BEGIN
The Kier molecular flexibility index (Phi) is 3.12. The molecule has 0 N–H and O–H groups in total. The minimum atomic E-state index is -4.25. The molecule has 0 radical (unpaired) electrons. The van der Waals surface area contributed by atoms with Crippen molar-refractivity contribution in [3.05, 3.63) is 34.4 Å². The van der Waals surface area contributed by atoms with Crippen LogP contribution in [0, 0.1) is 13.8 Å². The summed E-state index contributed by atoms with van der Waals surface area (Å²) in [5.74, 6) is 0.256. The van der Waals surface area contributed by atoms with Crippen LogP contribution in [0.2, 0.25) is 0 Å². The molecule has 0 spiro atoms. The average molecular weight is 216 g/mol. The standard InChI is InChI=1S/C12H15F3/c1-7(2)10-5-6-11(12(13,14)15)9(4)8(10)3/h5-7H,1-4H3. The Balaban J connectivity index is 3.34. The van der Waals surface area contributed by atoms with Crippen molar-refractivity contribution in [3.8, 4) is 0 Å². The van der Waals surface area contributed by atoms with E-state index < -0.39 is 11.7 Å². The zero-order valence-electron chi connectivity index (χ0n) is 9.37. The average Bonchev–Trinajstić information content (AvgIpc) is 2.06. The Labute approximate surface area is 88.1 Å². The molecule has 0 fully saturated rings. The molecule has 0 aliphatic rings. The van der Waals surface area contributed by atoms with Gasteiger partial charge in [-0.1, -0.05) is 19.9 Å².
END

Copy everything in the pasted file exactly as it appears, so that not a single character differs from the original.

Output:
The Kier molecular flexibility index (Phi) is 3.12. The molecule has 0 N–H and O–H groups in total. The minimum atomic E-state index is -4.25. The molecule has 0 radical (unpaired) electrons. The van der Waals surface area contributed by atoms with Crippen molar-refractivity contribution in [3.05, 3.63) is 34.4 Å². The van der Waals surface area contributed by atoms with Crippen LogP contribution in [0, 0.1) is 13.8 Å². The summed E-state index contributed by atoms with van der Waals surface area (Å²) in [5.74, 6) is 0.256. The van der Waals surface area contributed by atoms with Crippen LogP contribution in [0.2, 0.25) is 0 Å². The molecule has 0 spiro atoms. The average molecular weight is 216 g/mol. The standard InChI is InChI=1S/C12H15F3/c1-7(2)10-5-6-11(12(13,14)15)9(4)8(10)3/h5-7H,1-4H3. The Balaban J connectivity index is 3.34. The van der Waals surface area contributed by atoms with Crippen molar-refractivity contribution in [3.8, 4) is 0 Å². The van der Waals surface area contributed by atoms with E-state index < -0.39 is 11.7 Å². The zero-order valence-electron chi connectivity index (χ0n) is 9.37. The average Bonchev–Trinajstić information content (AvgIpc) is 2.06. The Labute approximate surface area is 88.1 Å². The molecule has 0 fully saturated rings. The molecule has 0 aliphatic rings. The van der Waals surface area contributed by atoms with Gasteiger partial charge in [-0.1, -0.05) is 19.9 Å².